The relationship between a community and its dogs is not always entirely positive, and many cultures identify similar problems associated with having dogs in their midst. For example, in South Africa, the Soweto community identified the problems caused by dogs as road accidents, barking and fighting, biting children and killing livestock, and uncontrolled fecal contamination (Beck 2000). Such problems exist in many cultures, throughout the developed and developing worlds.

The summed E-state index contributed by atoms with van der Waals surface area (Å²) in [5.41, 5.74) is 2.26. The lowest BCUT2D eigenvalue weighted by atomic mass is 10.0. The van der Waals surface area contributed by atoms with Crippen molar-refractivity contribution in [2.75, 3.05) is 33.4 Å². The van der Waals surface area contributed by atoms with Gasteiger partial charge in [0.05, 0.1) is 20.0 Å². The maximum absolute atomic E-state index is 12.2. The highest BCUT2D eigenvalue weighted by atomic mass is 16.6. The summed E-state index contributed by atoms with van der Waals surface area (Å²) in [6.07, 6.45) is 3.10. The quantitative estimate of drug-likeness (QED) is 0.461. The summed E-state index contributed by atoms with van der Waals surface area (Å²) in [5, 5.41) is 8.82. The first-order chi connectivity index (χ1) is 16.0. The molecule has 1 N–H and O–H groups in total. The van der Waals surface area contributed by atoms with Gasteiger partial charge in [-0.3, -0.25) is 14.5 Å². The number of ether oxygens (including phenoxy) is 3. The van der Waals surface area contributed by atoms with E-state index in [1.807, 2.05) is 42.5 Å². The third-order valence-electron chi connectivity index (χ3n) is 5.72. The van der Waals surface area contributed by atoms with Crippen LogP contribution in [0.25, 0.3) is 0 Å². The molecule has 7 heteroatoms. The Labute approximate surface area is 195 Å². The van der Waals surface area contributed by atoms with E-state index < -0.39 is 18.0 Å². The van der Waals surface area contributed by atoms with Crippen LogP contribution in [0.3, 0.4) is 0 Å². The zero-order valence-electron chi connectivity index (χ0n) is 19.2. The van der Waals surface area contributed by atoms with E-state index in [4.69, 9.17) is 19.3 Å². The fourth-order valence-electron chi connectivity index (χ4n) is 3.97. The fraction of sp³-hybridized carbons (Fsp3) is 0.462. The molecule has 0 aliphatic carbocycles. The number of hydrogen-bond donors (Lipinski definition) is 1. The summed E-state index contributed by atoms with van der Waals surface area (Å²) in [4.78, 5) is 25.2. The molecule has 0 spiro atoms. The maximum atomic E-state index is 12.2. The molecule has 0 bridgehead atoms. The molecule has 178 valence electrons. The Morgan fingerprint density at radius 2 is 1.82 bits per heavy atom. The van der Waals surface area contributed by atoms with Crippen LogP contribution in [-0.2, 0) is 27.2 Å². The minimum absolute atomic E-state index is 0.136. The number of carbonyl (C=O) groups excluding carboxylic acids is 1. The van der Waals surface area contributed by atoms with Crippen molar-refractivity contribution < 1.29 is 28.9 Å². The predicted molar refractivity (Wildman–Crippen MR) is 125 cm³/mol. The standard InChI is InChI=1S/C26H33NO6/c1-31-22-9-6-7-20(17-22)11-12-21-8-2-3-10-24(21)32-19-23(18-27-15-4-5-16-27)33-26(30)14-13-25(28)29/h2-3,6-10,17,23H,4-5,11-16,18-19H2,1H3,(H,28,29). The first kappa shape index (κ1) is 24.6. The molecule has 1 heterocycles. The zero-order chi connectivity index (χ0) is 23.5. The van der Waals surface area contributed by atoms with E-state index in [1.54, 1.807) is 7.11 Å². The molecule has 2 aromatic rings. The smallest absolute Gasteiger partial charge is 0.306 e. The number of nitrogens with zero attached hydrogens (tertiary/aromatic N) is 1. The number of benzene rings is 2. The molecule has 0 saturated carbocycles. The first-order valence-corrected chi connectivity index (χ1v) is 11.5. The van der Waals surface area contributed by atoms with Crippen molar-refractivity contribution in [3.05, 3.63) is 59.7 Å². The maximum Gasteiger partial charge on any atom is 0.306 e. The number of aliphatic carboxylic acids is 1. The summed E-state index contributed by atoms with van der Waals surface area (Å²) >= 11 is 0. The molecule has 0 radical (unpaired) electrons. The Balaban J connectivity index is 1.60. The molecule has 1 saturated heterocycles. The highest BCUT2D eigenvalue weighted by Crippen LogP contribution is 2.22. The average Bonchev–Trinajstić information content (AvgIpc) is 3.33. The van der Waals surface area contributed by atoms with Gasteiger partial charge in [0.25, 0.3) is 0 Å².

It is against this background of a wide range of man-dog relationships that dogs in the developing world must be seen and understood. Knowledge about and understanding of the complexity of the relationships between dogs and local people is essential to any attempts to regulate the human-dog relationship officially and to control any problems caused by dogs.
Reese, J.F. (2005). Dogs and dog control in developing countries. In D.J. Salem & A.N. Rowan (Eds.), The state of the animals III: 2005 (pp. 55-64). Washington, DC: Humane Society Press.